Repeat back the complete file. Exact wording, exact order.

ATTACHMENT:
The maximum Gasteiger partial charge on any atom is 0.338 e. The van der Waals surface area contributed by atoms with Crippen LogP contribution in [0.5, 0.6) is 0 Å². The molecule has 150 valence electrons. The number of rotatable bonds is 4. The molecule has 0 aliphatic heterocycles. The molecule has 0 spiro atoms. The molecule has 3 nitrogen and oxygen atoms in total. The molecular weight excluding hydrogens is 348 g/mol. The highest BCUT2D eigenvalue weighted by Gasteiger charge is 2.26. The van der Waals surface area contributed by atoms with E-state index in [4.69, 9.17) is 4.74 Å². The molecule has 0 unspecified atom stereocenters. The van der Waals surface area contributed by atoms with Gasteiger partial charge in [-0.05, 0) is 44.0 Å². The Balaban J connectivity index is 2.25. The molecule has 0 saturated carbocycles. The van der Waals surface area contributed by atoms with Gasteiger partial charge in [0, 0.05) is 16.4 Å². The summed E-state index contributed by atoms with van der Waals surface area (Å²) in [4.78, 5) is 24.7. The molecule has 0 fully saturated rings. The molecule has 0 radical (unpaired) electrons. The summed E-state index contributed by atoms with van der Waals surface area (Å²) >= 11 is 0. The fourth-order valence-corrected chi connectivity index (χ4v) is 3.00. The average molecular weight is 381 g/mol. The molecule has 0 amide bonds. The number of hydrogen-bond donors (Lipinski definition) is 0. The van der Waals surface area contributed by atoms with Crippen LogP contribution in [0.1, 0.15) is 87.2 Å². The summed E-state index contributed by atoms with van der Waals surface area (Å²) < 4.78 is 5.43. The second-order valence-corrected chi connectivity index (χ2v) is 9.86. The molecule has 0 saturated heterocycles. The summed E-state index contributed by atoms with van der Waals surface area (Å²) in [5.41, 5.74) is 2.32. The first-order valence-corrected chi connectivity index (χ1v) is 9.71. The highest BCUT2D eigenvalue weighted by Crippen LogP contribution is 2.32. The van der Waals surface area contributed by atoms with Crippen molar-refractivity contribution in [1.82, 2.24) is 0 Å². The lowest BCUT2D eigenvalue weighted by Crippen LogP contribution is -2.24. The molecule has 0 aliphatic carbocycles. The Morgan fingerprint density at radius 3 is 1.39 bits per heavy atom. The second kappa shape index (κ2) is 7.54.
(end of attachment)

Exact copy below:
The maximum Gasteiger partial charge on any atom is 0.338 e. The van der Waals surface area contributed by atoms with Crippen LogP contribution in [0.5, 0.6) is 0 Å². The molecule has 150 valence electrons. The number of rotatable bonds is 4. The molecule has 0 aliphatic heterocycles. The molecule has 0 spiro atoms. The molecule has 3 nitrogen and oxygen atoms in total. The molecular weight excluding hydrogens is 348 g/mol. The highest BCUT2D eigenvalue weighted by Gasteiger charge is 2.26. The van der Waals surface area contributed by atoms with E-state index in [4.69, 9.17) is 4.74 Å². The molecule has 0 unspecified atom stereocenters. The van der Waals surface area contributed by atoms with Gasteiger partial charge in [-0.05, 0) is 44.0 Å². The Balaban J connectivity index is 2.25. The molecule has 0 saturated carbocycles. The van der Waals surface area contributed by atoms with Gasteiger partial charge in [0, 0.05) is 16.4 Å². The summed E-state index contributed by atoms with van der Waals surface area (Å²) in [4.78, 5) is 24.7. The molecule has 0 fully saturated rings. The molecule has 0 radical (unpaired) electrons. The summed E-state index contributed by atoms with van der Waals surface area (Å²) >= 11 is 0. The fourth-order valence-corrected chi connectivity index (χ4v) is 3.00. The average molecular weight is 381 g/mol. The molecule has 0 amide bonds. The number of hydrogen-bond donors (Lipinski definition) is 0. The van der Waals surface area contributed by atoms with Crippen LogP contribution in [0.1, 0.15) is 87.2 Å². The summed E-state index contributed by atoms with van der Waals surface area (Å²) < 4.78 is 5.43. The second-order valence-corrected chi connectivity index (χ2v) is 9.86. The molecule has 0 saturated heterocycles. The summed E-state index contributed by atoms with van der Waals surface area (Å²) in [5.41, 5.74) is 2.32. The first-order valence-corrected chi connectivity index (χ1v) is 9.71. The highest BCUT2D eigenvalue weighted by Crippen LogP contribution is 2.32. The van der Waals surface area contributed by atoms with Crippen molar-refractivity contribution in [1.82, 2.24) is 0 Å². The lowest BCUT2D eigenvalue weighted by Crippen LogP contribution is -2.24. The molecule has 0 aliphatic carbocycles. The Morgan fingerprint density at radius 3 is 1.39 bits per heavy atom. The second kappa shape index (κ2) is 7.54.